To the Editor:
The AEDPA law mentioned in Ben Jones’ column “Still, candidates avoid death-penalty debate” (3/26) is affecting my father, Alabama death row inmate, Thomas Arthur Z-427. Alabama is the only state in the United States that does not provide or guarantee attorneys for death row inmates during post-conviction appeals.
He did not have an attorney and his appeals were filed late (AEDPA law). He has never had his first Habeas Corpus Review or rule 32. In November 2007, DNA testing of the crime scene evidence was denied by the United States Supreme Court (USSC) because of the AEDPA Act.
My father was scheduled twice for execution: September and December 2006. The first was stayed because I put so much media attention on the governor, the second was stayed by the USSC while they awaiting their decision on cruel and unusual punishment.
What the USSC should be talking about is the AEDPA Act and how it is denying death row inmates their rights to new trials that could show evidence that can prove their innocence. There are two sets of victims when a crime is committed: the family and loved ones of the victim, and the family and loved ones of the condemned. Is either set going to have justice or closure if the state legally murders the wrong person? Now, that is cruel and unusual punishment.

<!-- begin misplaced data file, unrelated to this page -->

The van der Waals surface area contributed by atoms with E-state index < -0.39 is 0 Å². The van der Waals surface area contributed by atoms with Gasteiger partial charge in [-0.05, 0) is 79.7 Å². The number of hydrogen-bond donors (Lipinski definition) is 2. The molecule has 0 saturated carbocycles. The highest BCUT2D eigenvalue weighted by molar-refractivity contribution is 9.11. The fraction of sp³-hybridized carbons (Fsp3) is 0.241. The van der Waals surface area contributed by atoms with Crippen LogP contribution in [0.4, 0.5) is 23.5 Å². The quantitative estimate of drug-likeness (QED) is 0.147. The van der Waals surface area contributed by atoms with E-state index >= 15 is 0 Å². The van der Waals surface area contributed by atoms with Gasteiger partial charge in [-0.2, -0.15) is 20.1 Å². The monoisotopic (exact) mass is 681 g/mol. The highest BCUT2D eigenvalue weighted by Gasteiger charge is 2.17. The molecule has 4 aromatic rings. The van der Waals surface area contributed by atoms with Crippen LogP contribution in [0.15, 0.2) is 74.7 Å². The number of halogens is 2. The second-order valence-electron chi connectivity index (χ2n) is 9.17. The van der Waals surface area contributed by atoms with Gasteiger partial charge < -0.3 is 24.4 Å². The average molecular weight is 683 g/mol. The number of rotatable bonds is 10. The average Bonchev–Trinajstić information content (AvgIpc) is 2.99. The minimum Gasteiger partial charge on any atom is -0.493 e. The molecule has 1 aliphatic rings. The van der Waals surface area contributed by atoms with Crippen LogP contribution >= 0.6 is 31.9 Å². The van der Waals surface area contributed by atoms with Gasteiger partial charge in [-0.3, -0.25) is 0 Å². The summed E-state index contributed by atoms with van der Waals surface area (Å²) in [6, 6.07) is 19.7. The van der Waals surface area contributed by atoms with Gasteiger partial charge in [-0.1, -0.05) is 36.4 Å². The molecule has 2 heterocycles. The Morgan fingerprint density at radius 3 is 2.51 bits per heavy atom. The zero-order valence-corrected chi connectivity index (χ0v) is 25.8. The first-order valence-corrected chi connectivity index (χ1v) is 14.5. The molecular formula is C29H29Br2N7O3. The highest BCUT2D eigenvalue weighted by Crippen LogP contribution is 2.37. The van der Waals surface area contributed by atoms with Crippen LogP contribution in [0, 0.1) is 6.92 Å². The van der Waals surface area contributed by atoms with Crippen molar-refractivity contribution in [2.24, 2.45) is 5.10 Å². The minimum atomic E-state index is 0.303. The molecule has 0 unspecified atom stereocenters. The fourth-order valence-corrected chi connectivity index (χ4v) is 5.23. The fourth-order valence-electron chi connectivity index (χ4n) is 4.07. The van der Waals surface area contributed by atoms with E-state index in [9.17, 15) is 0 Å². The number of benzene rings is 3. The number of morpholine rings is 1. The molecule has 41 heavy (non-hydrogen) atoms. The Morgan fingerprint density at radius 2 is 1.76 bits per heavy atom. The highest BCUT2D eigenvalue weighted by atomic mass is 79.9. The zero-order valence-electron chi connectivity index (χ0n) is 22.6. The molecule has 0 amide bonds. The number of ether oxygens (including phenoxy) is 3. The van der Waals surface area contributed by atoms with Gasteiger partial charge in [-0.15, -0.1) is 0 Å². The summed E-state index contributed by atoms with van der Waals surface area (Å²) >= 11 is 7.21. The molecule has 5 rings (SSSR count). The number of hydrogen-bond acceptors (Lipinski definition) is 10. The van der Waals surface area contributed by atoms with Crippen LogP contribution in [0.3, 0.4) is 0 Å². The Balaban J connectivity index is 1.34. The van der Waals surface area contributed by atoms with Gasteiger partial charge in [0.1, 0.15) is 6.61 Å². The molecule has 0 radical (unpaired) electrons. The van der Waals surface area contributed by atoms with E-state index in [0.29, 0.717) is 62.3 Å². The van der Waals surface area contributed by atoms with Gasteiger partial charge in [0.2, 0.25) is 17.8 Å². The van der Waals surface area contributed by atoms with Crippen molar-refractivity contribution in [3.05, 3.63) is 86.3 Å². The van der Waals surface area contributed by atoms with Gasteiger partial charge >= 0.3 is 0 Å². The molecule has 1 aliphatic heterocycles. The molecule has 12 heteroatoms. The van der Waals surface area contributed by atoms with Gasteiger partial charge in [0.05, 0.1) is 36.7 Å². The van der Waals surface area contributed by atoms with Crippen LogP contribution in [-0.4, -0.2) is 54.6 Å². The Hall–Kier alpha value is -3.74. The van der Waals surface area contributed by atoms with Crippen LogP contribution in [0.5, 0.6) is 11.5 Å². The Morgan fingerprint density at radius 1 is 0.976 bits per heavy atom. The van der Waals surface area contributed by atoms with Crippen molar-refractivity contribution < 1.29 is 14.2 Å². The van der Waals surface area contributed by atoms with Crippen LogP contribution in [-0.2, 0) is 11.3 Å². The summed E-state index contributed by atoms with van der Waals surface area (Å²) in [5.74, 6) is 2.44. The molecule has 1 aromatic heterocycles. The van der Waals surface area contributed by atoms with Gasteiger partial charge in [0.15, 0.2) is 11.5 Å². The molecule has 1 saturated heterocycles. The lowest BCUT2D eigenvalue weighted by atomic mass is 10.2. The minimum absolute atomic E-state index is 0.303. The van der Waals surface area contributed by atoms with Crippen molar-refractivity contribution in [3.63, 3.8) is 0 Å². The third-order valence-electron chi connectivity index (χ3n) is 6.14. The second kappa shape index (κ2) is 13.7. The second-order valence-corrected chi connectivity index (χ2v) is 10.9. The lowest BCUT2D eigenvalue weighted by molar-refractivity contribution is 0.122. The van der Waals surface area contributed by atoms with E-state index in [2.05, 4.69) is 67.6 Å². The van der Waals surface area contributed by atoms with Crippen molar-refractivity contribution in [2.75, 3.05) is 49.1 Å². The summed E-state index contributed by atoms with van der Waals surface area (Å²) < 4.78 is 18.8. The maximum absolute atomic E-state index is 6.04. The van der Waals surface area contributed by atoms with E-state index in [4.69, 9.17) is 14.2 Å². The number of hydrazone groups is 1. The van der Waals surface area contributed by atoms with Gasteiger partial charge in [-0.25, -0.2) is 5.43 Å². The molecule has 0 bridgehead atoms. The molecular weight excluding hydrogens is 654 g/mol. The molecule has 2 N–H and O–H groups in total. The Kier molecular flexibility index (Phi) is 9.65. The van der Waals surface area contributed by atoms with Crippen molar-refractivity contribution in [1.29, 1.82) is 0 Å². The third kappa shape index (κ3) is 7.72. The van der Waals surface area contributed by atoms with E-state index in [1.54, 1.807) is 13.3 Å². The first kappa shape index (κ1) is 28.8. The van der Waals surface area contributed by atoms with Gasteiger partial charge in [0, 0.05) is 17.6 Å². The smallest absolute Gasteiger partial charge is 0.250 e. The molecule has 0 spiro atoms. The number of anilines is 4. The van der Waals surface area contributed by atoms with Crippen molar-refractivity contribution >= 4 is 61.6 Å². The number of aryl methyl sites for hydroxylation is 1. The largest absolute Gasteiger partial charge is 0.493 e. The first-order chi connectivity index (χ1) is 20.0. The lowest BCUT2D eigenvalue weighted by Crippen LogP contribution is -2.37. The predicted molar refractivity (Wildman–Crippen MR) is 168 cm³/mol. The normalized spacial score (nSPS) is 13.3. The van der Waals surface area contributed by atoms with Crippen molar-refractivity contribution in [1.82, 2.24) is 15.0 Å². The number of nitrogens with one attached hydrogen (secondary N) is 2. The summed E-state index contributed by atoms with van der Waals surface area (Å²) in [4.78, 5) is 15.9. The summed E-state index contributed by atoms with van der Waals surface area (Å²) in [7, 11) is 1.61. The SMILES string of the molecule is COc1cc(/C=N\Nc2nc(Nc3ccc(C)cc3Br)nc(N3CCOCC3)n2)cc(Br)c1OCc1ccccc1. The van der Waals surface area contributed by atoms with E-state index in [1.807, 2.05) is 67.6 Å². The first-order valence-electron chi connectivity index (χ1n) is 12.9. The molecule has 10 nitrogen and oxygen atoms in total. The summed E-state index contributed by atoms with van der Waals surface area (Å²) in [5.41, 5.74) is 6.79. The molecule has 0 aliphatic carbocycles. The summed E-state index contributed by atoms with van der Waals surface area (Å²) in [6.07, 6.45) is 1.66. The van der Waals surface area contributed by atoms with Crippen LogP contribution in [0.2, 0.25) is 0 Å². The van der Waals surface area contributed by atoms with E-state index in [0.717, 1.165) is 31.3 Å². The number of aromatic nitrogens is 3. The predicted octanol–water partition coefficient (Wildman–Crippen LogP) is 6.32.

Can you imagine how it feels to sit with your father just hours away from his legalized murder by the state when there is DNA testing that, if done, could prove his innocence? I can, because I had to do it twice. So did the family and loved ones of the victim. Troy Davis’ example exemplifies other failings of the AEDPA Act. But there are many more.
Both Davis and my father will be legally murdered by the state because they filed their paperwork late.
This is not justice. It is a flawed system that must be discussed by the presidential candidates.
The writer is the daughter of Alabama death row inmate Thomas Arthur Z-427.